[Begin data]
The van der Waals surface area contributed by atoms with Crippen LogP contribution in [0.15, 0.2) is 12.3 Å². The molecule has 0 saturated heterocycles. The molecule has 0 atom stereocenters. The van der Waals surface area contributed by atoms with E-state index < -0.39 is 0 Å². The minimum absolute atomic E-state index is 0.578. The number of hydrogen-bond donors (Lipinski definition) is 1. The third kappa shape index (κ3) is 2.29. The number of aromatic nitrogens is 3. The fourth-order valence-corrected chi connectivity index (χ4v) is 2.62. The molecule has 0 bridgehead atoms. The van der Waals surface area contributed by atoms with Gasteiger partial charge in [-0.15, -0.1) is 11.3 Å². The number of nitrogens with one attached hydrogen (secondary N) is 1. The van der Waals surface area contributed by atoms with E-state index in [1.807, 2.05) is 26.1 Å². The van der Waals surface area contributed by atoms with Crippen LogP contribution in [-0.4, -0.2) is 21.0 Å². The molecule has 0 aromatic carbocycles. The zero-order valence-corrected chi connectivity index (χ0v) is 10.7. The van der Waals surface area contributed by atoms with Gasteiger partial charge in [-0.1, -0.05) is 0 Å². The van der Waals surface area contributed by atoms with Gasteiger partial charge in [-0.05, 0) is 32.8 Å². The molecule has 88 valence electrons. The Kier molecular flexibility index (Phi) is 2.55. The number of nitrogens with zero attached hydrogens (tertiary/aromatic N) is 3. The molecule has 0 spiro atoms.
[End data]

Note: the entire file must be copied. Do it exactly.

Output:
The van der Waals surface area contributed by atoms with Crippen LogP contribution in [0.15, 0.2) is 12.3 Å². The molecule has 0 saturated heterocycles. The molecule has 0 atom stereocenters. The van der Waals surface area contributed by atoms with E-state index < -0.39 is 0 Å². The minimum absolute atomic E-state index is 0.578. The number of hydrogen-bond donors (Lipinski definition) is 1. The third kappa shape index (κ3) is 2.29. The number of aromatic nitrogens is 3. The fourth-order valence-corrected chi connectivity index (χ4v) is 2.62. The molecule has 0 bridgehead atoms. The van der Waals surface area contributed by atoms with Gasteiger partial charge in [-0.15, -0.1) is 11.3 Å². The number of nitrogens with one attached hydrogen (secondary N) is 1. The van der Waals surface area contributed by atoms with E-state index in [1.807, 2.05) is 26.1 Å². The van der Waals surface area contributed by atoms with Crippen LogP contribution in [-0.4, -0.2) is 21.0 Å². The molecule has 0 aromatic carbocycles. The zero-order valence-corrected chi connectivity index (χ0v) is 10.7. The van der Waals surface area contributed by atoms with Gasteiger partial charge in [-0.1, -0.05) is 0 Å². The van der Waals surface area contributed by atoms with Gasteiger partial charge in [-0.05, 0) is 32.8 Å². The molecule has 88 valence electrons. The Kier molecular flexibility index (Phi) is 2.55. The number of nitrogens with zero attached hydrogens (tertiary/aromatic N) is 3. The molecule has 0 spiro atoms.